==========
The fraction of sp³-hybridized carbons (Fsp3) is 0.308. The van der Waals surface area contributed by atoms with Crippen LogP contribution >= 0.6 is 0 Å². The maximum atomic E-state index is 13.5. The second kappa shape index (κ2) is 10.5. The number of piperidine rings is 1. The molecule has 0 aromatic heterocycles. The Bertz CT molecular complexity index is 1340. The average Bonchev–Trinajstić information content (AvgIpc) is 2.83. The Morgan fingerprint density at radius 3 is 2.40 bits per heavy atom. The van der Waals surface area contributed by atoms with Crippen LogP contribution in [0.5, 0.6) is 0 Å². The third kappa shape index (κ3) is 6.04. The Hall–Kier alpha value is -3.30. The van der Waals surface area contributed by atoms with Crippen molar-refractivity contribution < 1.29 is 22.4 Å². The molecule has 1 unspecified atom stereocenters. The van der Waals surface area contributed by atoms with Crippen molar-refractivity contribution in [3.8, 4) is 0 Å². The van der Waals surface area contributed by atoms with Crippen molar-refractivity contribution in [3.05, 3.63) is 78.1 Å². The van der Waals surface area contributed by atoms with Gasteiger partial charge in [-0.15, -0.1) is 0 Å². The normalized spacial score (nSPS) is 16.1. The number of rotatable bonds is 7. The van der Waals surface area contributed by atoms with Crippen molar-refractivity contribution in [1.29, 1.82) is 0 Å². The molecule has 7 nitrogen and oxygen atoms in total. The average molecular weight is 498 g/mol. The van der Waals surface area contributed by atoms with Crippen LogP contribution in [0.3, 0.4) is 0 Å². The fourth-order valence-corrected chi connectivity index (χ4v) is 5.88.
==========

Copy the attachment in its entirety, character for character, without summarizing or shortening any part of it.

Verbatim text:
The fraction of sp³-hybridized carbons (Fsp3) is 0.308. The van der Waals surface area contributed by atoms with Crippen LogP contribution >= 0.6 is 0 Å². The maximum atomic E-state index is 13.5. The second kappa shape index (κ2) is 10.5. The number of piperidine rings is 1. The molecule has 0 aromatic heterocycles. The Bertz CT molecular complexity index is 1340. The average Bonchev–Trinajstić information content (AvgIpc) is 2.83. The Morgan fingerprint density at radius 3 is 2.40 bits per heavy atom. The van der Waals surface area contributed by atoms with Crippen LogP contribution in [0.5, 0.6) is 0 Å². The third kappa shape index (κ3) is 6.04. The Hall–Kier alpha value is -3.30. The van der Waals surface area contributed by atoms with Crippen molar-refractivity contribution < 1.29 is 22.4 Å². The molecule has 1 unspecified atom stereocenters. The van der Waals surface area contributed by atoms with Crippen molar-refractivity contribution in [3.8, 4) is 0 Å². The van der Waals surface area contributed by atoms with Crippen molar-refractivity contribution in [3.05, 3.63) is 78.1 Å². The van der Waals surface area contributed by atoms with Gasteiger partial charge in [-0.15, -0.1) is 0 Å². The normalized spacial score (nSPS) is 16.1. The number of rotatable bonds is 7. The van der Waals surface area contributed by atoms with Crippen molar-refractivity contribution in [1.29, 1.82) is 0 Å². The molecule has 7 nitrogen and oxygen atoms in total. The average molecular weight is 498 g/mol. The van der Waals surface area contributed by atoms with Crippen LogP contribution in [0.3, 0.4) is 0 Å². The fourth-order valence-corrected chi connectivity index (χ4v) is 5.88.